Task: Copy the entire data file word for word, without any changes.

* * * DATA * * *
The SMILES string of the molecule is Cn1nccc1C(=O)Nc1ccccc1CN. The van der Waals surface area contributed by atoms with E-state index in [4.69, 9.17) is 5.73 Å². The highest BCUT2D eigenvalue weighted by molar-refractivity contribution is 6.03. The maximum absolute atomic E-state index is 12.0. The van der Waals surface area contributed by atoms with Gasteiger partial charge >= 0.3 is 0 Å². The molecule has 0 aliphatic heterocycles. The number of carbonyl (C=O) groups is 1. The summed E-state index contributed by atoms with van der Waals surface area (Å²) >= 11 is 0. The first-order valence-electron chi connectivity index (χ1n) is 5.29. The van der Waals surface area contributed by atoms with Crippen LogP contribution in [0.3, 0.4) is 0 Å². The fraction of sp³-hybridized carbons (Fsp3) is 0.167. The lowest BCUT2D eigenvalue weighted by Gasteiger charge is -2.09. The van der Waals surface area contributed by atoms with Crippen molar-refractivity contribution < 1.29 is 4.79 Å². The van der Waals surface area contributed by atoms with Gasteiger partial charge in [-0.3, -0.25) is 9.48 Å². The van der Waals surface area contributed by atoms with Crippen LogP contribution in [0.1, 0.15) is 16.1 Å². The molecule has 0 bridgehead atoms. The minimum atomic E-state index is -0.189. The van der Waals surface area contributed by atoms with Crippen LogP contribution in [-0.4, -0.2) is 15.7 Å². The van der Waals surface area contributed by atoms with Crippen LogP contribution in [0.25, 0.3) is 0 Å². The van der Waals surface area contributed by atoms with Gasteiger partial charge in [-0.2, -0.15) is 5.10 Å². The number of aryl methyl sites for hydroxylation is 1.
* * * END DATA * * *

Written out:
The SMILES string of the molecule is Cn1nccc1C(=O)Nc1ccccc1CN. The van der Waals surface area contributed by atoms with E-state index in [4.69, 9.17) is 5.73 Å². The highest BCUT2D eigenvalue weighted by molar-refractivity contribution is 6.03. The maximum absolute atomic E-state index is 12.0. The van der Waals surface area contributed by atoms with Gasteiger partial charge >= 0.3 is 0 Å². The molecule has 0 aliphatic heterocycles. The number of carbonyl (C=O) groups is 1. The summed E-state index contributed by atoms with van der Waals surface area (Å²) >= 11 is 0. The first-order valence-electron chi connectivity index (χ1n) is 5.29. The van der Waals surface area contributed by atoms with Crippen LogP contribution in [0.3, 0.4) is 0 Å². The fraction of sp³-hybridized carbons (Fsp3) is 0.167. The lowest BCUT2D eigenvalue weighted by Gasteiger charge is -2.09. The van der Waals surface area contributed by atoms with Crippen molar-refractivity contribution < 1.29 is 4.79 Å². The van der Waals surface area contributed by atoms with Gasteiger partial charge in [-0.3, -0.25) is 9.48 Å². The van der Waals surface area contributed by atoms with Crippen LogP contribution in [0.1, 0.15) is 16.1 Å². The molecule has 0 bridgehead atoms. The minimum atomic E-state index is -0.189. The van der Waals surface area contributed by atoms with Crippen LogP contribution in [-0.4, -0.2) is 15.7 Å². The van der Waals surface area contributed by atoms with Crippen LogP contribution in [0.25, 0.3) is 0 Å². The van der Waals surface area contributed by atoms with Gasteiger partial charge in [-0.2, -0.15) is 5.10 Å². The number of aryl methyl sites for hydroxylation is 1.